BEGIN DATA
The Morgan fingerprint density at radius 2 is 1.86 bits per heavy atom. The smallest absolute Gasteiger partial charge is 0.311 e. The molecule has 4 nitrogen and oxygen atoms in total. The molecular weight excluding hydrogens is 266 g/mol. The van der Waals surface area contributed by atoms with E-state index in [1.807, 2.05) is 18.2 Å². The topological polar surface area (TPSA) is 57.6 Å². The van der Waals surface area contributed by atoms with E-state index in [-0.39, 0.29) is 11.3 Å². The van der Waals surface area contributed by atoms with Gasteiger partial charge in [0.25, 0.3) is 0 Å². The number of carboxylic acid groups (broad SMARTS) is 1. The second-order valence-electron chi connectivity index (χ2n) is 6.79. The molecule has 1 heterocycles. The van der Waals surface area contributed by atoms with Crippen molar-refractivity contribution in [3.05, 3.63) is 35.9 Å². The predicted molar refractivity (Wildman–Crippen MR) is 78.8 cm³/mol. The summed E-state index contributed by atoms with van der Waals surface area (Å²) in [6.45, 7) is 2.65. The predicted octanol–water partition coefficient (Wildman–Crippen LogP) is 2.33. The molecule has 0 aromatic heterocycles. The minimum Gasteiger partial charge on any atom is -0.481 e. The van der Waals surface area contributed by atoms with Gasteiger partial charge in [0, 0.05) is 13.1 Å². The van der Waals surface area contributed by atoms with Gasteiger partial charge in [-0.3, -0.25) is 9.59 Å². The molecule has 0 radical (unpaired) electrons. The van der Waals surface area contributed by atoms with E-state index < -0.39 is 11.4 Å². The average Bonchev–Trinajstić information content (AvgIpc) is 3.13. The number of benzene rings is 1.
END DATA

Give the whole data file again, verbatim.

The Morgan fingerprint density at radius 2 is 1.86 bits per heavy atom. The smallest absolute Gasteiger partial charge is 0.311 e. The molecule has 4 nitrogen and oxygen atoms in total. The molecular weight excluding hydrogens is 266 g/mol. The van der Waals surface area contributed by atoms with E-state index in [1.807, 2.05) is 18.2 Å². The topological polar surface area (TPSA) is 57.6 Å². The van der Waals surface area contributed by atoms with E-state index in [-0.39, 0.29) is 11.3 Å². The van der Waals surface area contributed by atoms with Gasteiger partial charge in [0.25, 0.3) is 0 Å². The number of carboxylic acid groups (broad SMARTS) is 1. The second-order valence-electron chi connectivity index (χ2n) is 6.79. The molecule has 1 heterocycles. The van der Waals surface area contributed by atoms with Crippen molar-refractivity contribution in [3.05, 3.63) is 35.9 Å². The predicted molar refractivity (Wildman–Crippen MR) is 78.8 cm³/mol. The summed E-state index contributed by atoms with van der Waals surface area (Å²) in [6.45, 7) is 2.65. The predicted octanol–water partition coefficient (Wildman–Crippen LogP) is 2.33. The molecule has 0 aromatic heterocycles. The minimum Gasteiger partial charge on any atom is -0.481 e. The van der Waals surface area contributed by atoms with Gasteiger partial charge in [0, 0.05) is 13.1 Å². The van der Waals surface area contributed by atoms with Gasteiger partial charge in [-0.3, -0.25) is 9.59 Å². The molecule has 0 radical (unpaired) electrons. The van der Waals surface area contributed by atoms with E-state index < -0.39 is 11.4 Å². The average Bonchev–Trinajstić information content (AvgIpc) is 3.13. The number of benzene rings is 1.